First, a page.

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Ann Thorac Med. 2011 Oct-Dec; 6(4): 221–226.
PMCID: PMC3183640

Effect of doxycycline in patients of moderate to severe chronic obstructive pulmonary disease with stable symptoms



The protease-antiprotease hypothesis proposes that inflammatory cells and oxidative stress in chronic obstructive pulmonary disease (COPD) produce increased levels of proteolytic enzymes (neutrophil elastase, matrix metalloproteinases [MMP]) which contribute to destruction of parenchyma resulting in progressive decline in forced expiratory volume in one second. Doxycycline, a tetracycline analogue, possesses anti-inflammatory properties and inhibits MMP enzymes.


To assess the effect of 4 weeks doxycycline in a dose of 100 mg once a day in patients of moderate to severe COPD with stable symptoms.


In an interventional, randomized, observer-masked, parallel study design, the effect of doxycycline (100 mg once a day for 4 weeks) was assessed in patients of COPD having stable symptoms after a run-in period of 4 weeks. The study participants in reference group did not receive doxycycline. The parameters were pulmonary functions, systemic inflammation marker C-reactive protein (CRP), and medical research council (MRC) dyspnea scale. Use of systemic corticosteroids or antimicrobial agents was not allowed during the study period.


A total of 61 patients completed the study (31 patients in doxycycline group and 30 patients in reference group). At 4 weeks, the pulmonary functions significantly improved in doxycycline group and the mean reduction in baseline serum CRP was significantly greater in doxycycline group as compared with reference group. There was no significant improvement in MRC dyspnea scale in both groups at 4 weeks.


The anti-inflammatory and MMP-inhibiting property of doxycycline might have contributed to the improvement of parameters in this study.

Keywords: Anti-inflammatory, C-reactive protein, doxycycline, dyspnea, matrix metalloproteinase, respiratory function tests

The airflow limitation in chronic obstructive pulmonary disease (COPD) is usually progressive and associated with an abnormal inflammatory response of the lung to noxious particles or gases.[1] Current management includes smoking cessation, bronchodilators, corticosteroids, and pulmonary rehabilitation. Smoking cessation is the only intervention in COPD that is associated with decreased progression of disease. The protease-antiprotease model proposes that inflammatory cells and oxidative stress in COPD result in increased levels of proteolytic enzymes (matrix metalloproteinases [MMP], neutrophil elastase) and decreased levels of antiproteases (α-1-antitrypsin, tissue inhibitors of metalloproteinases [TIMP]) which result in destruction of lung parenchyma leading to progressive decline of forced expiratory volume in one second (FEV1).[2,3] MMPs are zinc-dependent endopeptidases of which MMP-1,-2,- 8, and -9 have shown major role in pathogenesis of COPD. The concentrations of MMP-1,-8, and -9 are increased in bronchoalveolar lavage fluid from patients of COPD.[4,5]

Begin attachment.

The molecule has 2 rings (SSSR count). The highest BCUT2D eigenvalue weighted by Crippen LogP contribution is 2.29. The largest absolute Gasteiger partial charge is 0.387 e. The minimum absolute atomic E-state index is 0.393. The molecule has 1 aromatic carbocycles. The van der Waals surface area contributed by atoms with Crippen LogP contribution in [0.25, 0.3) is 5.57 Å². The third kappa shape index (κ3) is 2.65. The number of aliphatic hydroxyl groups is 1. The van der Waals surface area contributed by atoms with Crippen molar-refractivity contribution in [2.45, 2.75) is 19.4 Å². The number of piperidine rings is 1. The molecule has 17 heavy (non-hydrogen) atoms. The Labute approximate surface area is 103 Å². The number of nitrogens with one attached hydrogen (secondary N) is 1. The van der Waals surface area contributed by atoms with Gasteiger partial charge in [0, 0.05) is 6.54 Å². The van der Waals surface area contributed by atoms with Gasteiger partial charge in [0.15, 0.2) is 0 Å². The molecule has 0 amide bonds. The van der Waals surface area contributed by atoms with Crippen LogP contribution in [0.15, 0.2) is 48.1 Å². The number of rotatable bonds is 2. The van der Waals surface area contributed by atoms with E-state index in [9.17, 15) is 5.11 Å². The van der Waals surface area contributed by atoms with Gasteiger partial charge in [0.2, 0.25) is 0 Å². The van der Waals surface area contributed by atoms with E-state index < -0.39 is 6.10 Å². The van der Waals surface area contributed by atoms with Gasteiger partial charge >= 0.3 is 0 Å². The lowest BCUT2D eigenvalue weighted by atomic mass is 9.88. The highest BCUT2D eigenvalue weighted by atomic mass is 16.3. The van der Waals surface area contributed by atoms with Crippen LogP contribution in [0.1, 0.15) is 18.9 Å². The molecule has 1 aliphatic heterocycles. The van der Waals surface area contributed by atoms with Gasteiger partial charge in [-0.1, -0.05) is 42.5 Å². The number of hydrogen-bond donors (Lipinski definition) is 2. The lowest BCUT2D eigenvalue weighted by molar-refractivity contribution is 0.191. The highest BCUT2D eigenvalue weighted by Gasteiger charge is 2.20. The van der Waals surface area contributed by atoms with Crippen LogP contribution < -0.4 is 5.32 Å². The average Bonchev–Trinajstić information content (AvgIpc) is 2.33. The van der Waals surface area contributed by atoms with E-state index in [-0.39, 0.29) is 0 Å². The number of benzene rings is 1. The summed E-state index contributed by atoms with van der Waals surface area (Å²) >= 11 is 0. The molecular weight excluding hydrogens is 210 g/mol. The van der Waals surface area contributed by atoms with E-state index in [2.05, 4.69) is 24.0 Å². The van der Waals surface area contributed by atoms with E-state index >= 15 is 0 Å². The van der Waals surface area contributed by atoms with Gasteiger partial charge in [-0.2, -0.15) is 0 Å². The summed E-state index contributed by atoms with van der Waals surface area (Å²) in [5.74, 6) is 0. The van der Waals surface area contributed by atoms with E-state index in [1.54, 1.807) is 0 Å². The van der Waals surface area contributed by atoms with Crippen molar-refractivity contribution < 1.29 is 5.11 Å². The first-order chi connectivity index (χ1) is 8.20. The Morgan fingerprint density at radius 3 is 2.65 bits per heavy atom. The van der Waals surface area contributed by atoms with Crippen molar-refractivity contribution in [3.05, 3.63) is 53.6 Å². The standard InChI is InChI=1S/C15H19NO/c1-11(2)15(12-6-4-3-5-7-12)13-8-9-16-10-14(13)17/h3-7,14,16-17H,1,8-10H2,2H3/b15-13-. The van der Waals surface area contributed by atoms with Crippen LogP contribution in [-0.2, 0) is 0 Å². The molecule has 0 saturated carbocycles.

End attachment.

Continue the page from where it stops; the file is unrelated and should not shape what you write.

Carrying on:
Doxycycline, a tetracycline analogue, has shown to possess immunomodulatory properties in addition to its broad-spectrum antimicrobial activity. Doxycycline is a potent inhibitor of MMP enzymes, particularly MMP-8 and MMP-9.[69] Studies have demonstrated reduction of MMP-9 levels by doxycycline in lung tissues of rats.[10,11] Other immunomodulatory properties of doxycycline include suppression of neutrophil migration, antiapoptotic activity, decrease in monocyte chemoattractant protein-1, and increase in the expression/secretion of the natural inhibitor of MMP (TIMP-1).[1214] Doxycycline has shown beneficial results in periodontitis, facial acne, recurrent oral ulceration, rheumatoid arthritis, and corneal erosions on account of its non-antimicrobial properties.[1418] Long-term treatment with doxycycline is well tolerated. Adverse effects to doxycycline include photosensitivity and gastrointestinal disturbances.[19] It seemed reasonable to assume that drug possessing anti-inflammatory and MMP-inhibiting activity like doxycycline may have beneficial effect on lung function, systemic inflammation, and dyspnea in patients of COPD having stable symptoms. The present study was designed to study the effect of doxycycline in a dose of 100 mg once a day in patients of stable COPD.


The study was conducted in the outpatient department of pulmonary medicine of M. P. Shah medical college and Guru gobindsingh government hospital, Gujarat, India. The study protocol was approved by the institutional ethics committee and designed in accordance with good clinical practice. Written informed consent was obtained from all the participants included in the study. The study was carried out between July 2009 and February 2010.

In the present study, an interventional, randomized, observer-masked, comparative design was used to investigate the efficacy of doxycycline in addition to standard treatment in patients of stable COPD. Patients included had age >40 years, smoking history >10 pack years, and were classified as stage II or III on GOLD classification for severity. Patients presenting with acute exacerbation of COPD as defined by Anthonisen et al.,[20] and patients who had moderate/severe exacerbation in last 4 weeks as defined by severity scale proposed by Cazzola et al.,[21] were excluded. Patients with active respiratory disease other than COPD (tuberculosis, pneumonia, lung malignancies, bronchial asthma), acute systemic/local infection, cardiac and gastrointestinal disorders were excluded. Patients on systemic corticosteroids at the time of screening were also excluded. The primary endpoint was change in post-bronchodilator FEV 1 from baseline to end of 4 weeks, and secondary endpoints were changes in forced expiratory volume (FVC), serum C-reactive protein (CRP), and medical research council (MRC) dyspnea scale after 4 weeks.